Dedicated to Mara's travel and hiking adventure journals as well as her words of wisdom and suggested resources for hikers and travelers.
How | Changing Expectations | The unexpected | Working along the trail | How much? | Avoiding disappointment
The Appalachian Trail and other long-distance hiking trails can be done inexpensively. Whether or not you want to do it that way may change when you get out on the trail. Giving yourself the option to spend more than you plan can mean the difference between completing your hike and running out of money short of your goal. It's frustrating for those hikers forced off the trail due to unforeseen circumstances such as injury or family emergency; it's even more so when it's just money that forces you off the trail.
To thruhike as inexpensively as possible: make do with the equipment you have or buy the most appropriate gear to begin with; take care of your equipment so it lasts as long as possible; take care of yourself and hike carefully to avoid unnecessary medical expenses; stay on the trail as much as possible, reducing town time; and when in town, share hotel rooms or stay in hostels, eat from supermarkets rather than restaurants, and avoid alcoholic beverages.
During your planning stages, the Appalachian Trail may seem like a six-month wilderness walk, full of solitude and communing with nature, interrupted by infrequent town visits. It's only when we get out on the trail that most of us realize how important the other people on the trail are to us. Even southbounders, relatively rare as they may be, develop friendships with others on the trail. It's these friends from the trail that become your trail family.
While many hikers advocate you to "hike your own hike", the reality is that the definition of "your own hike" is likely to change over time. We are influenced by others on the trail, in town, weather, family, and our own changing priorities.
If you start out wanting to limit town visits and hike on the cheap, you may find that your preferences change when you realize the really cool group of people you've been hiking with for the last week are all going into town to spend the night, shower, do laundry, and hit the local AYCE (all you can eat) restaurant. If you don't go into town, you can either hang out in the woods waiting for your friends or hike ahead. To do this every now and then is one thing. To do this frequently, can be demoralizing.
Allow for significant unexpected expenses. Experienced backpackers with all the equipment they need, often change equipment along the way. Equipment breaks or becomes inappropriate for your style of hiking which also changes over time. Many of us learn that our gear is more substantial than we need and start buying lighter options as we go. Be sure to allow finances for any changes of equipment.
Health insurance may pay for unexpected hospital or clinic visits but even if your injury or illness isn't enough to keep you from completing your hike, an extra week in town or an unexpected visit home while recuperating from a short-term illness usually costs more than the equivalent time spent on the trail. Those without health insurance should have a larger financial cushion so that a short-term setback doesn't completely derail your hike.
Working along the way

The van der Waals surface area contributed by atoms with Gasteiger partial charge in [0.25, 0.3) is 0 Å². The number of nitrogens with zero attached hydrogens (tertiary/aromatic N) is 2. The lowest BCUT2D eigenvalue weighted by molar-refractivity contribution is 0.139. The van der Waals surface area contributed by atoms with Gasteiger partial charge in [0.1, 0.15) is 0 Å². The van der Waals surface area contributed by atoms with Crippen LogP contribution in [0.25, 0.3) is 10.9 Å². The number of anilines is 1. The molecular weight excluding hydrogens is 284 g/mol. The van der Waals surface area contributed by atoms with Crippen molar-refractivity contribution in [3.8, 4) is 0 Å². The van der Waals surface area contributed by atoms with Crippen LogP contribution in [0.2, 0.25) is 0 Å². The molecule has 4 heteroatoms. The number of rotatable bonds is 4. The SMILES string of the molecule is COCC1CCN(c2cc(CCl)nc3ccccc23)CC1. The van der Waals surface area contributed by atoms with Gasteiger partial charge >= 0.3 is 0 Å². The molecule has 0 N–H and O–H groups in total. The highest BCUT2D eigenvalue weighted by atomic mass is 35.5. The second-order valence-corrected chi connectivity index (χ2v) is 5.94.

Some hikers plan to work along the trail but that does not work for most people. Opportunities to work are limited and nobody, whether those providing hiker services or otherwise, are obligated to give you work or work-for-stay.
Please do not approach potential employers with a sense of entitlement. You are no more entitled to any jobs, temporary or otherwise, than anyone else, hiker or townsfolk.
Once again, changing priorities may also mean you wish you could spend town time with friends rather than working.
Around 1999, the rule of thumb being bandied about was to plan about $2 for every trail mile on the Appalachian Trail for an average hike. It could obviously be done for less but even then you had to be careful in order to keep expenses down. Obviously, that number should be revised up to allow for inflation.
On other trails, you may find fewer opportunities to go into town, but those town visits are likely to be more expensive as there are generally fewer hiker services. Plan just as much for those trails.
Personal preferences will play a role. If you prefer your own hotel room, plan to party along the way, and prefer restaurants to the supermarket when eating in town, you'll need quite a bit more. Northbounders may find it easier to find the people to split a room five ways than southbounders. I've also noticed on my more recent section hikes that hikers seem less likely to share rooms as a group so town visits are getting more expensive.
To be sure, there are some hikers who each year manage to thruhike on the cheap. There are a larger number who go out planning to hike on the cheap who end up getting off the trail because they run out of money. To avoid disappointment, I recommend saving enough so that if your idea of how you want to hike changes along the way, you have the resources to finish the hike the way you want to, not the way you are forced to. Believe me, there's no problem finishing the trail with extra cash in your bank account, but you don't want to run out. Even if you have to wait another year, the trail will still be there and it could be the difference between completing that long dreamed about thruhike and frustrating disappointment.
Last updated, March 3, 2014.
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